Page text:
Taming Natasha Page 14

“All right.” His eyes were very cool, not like those of the man who had played such sad and passionate music. “Would you like to sit down?”

“No.” She said it too quickly, then reminded herself that it was better if they were both stiffly polite. “It won’t take long. I only want to apologize.”

“Oh? For something specific?”

Fire blazed in her eyes. He enjoyed seeing it, particularly since he’d spent most of the night cursing her. “When I make a mistake, I make a point of admitting it. But since you behaved so—” Oh, why did she always lose her English when she was angry?

“Unconscionably?” he suggested.

Her brow shot up into her fall of hair. “So you admit it.”

“I thought you were the one who was here to admit something.” Enjoying himself, he sat on the arm of a wing chair in pale blue damask. “Don’t let me interrupt.”

She was tempted, very tempted, to turn on her heel and stalk out. Pride was equally as strong as temper. She would do what she had come to do, then forget it.

“What I said about you—about you and your daughter was unfair and untrue. Even when I was…mistaken about other things, I knew it was untrue. And I’m very sorry I said it.”

“I can see that.” Out of the corner of his eye he caught a movement. He turned his head in time to see Freddie make her sprinter’s rush for the swings. “We’ll forget it.”

Natasha followed his gaze and softened. “She really is a beautiful child. I hope you let her come into the shop from time to time.”

The tone of her voice had him studying Natasha more carefully. Was it longing, sorrow? “I doubt I could keep her away. You’re very fond of children.”

Natasha brought her emotions under control with a quick jerk. “Yes, of course. In my business it’s a requirement. I won’t keep you, Dr. Kimball.”

He rose to accept the hand she had formally held out. “Spence,” he corrected, gently tightening his fingers on hers. “What else was it you were mistaken about?”

So it wasn’t going to be easy. Then again, Natasha thought she deserved a dose of humiliation. “I thought you were married, and was very angry and insulted when you asked me out.”

“You’re taking my word now that I’m not married.”

“No. I looked it up in the library in Who’s Who.”

He stared at her for a moment longer, then threw back his head and laughed. “God, what a trusting soul. Find anything else that interested you?”

“Only things that would fill your ego. You still have my hand.”

“I know. Tell me, Natasha, did you dislike me on general principles, or only because you thought I was a married man and had no business flirting with you?”

“Flirting?” She nearly choked on the word. “There was nothing so innocent in the way you looked at me. As if…”

“As if—?” he prompted.

As if we were already lovers, she thought, and felt her skin heat. “I didn’t like it,” she said shortly.

“Because you thought I was married?”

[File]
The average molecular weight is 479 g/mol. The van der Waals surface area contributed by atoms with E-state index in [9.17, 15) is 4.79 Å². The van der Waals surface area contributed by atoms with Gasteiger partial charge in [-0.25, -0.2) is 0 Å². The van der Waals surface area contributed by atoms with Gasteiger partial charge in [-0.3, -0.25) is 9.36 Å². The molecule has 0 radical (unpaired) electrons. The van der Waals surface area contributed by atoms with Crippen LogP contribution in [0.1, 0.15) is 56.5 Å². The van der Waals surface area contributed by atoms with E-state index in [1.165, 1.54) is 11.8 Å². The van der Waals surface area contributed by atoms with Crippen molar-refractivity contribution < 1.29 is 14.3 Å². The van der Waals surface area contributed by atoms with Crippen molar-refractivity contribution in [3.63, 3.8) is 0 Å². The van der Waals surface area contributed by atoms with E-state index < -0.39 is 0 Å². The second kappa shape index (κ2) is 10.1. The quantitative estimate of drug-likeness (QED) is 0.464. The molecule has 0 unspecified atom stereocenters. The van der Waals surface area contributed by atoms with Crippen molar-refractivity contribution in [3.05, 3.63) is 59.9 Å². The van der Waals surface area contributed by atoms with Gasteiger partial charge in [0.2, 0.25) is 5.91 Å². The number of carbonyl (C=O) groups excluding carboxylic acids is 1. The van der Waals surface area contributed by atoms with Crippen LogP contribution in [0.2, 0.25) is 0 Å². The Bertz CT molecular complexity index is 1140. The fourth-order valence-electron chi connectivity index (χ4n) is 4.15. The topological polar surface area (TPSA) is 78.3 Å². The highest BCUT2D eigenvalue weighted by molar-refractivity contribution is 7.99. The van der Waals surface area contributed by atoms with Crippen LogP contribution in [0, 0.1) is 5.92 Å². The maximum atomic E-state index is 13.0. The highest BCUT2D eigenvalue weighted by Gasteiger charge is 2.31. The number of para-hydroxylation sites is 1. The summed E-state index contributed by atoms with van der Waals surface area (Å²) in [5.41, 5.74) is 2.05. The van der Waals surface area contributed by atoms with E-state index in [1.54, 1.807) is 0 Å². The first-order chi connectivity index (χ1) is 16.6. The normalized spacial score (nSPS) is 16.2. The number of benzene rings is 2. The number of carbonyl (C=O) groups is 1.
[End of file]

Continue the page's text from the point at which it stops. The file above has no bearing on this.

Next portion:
“Yes. No,” she said, correcting herself when she realized where that could lead. “I just didn’t like it.” He brought her hand to his lips. “Don’t,” she managed.

“How would you like me to look at you?”

“It isn’t necessary for you to look at all.”

“But it is.” He could feel it again, that high-strung passion, just waiting to burst free from whatever cell she had locked it in. “You’ll be sitting right in front of me tomorrow night in class.”

“I’m going to transfer.”

“No, you won’t.” He brushed a finger over the small gold hoop in her ear. “You enjoyed it too much. I could see the wheels turning in that fabulous head of yours. And if you did,” he continued before she could sputter out a response, “I’d just make a nuisance of myself in your shop.”


“Because you’re the first woman I’ve wanted in longer than I can remember.”

Excitement rippled up her spine like chain lightning. Before she could prevent it, the memory of that stormy kiss curved back to weaken her. Yes, that had been a man who had wanted. And had, no matter how she had resisted, made her want, too.

But that had only been one kiss, fueled by lust despite the moonlight and soft air. She knew heartbreakingly well where such desires could lead.

“That’s nonsense.”

“Simple honesty,” he murmured, fascinated by the emotions that came and went in her dark eyes. “I thought it best, since we’d gotten off to such a shaky beginning. Since you’ve determined for yourself that I’m not married, knowing I’m attracted to you shouldn’t insult you.”

“I’m not insulted,” she said carefully. “I’m just not interested.”

“Do you always kiss men you’re not interested in?”

“I didn’t kiss you.” She jerked her hand free. “You kissed me.”

“We can fix that.” He gathered her close. “This time kiss me back.”

She could have pulled away. His arms weren’t banding her as they had before, but were wrapped loosely, coaxingly around her. His lips were soft this time, soft, persuasive, patient. She could feel the warmth seep into her bloodstream like a drug. With a little moan, she slipped her hands up his back and held on.

It was like holding a candle and feeling the wax slowly melt as the fire burned at its center. He could feel her yield degree by degree until her lips parted for his own, accepting, inviting. But even as she gave, he could sense some strong, hard core that resisted, held back. She didn’t want to feel whatever he was making her feel.

Impatient, he dragged her closer. Though her body molded itself to his and her head fell back in erotic surrender, there was still a part of her standing just out of his reach. What she gave him only stirred his appetite for more.

She was breathless when he released her. It took an effort, too much of an effort, Natasha thought, to level herself. But once she had, her voice was steady.

“I don’t want to be involved.”

“With me, or with anyone?”

“With anyone.”

“Good.” He brushed a hand over her hair. “It’ll be simpler to change your mind.”

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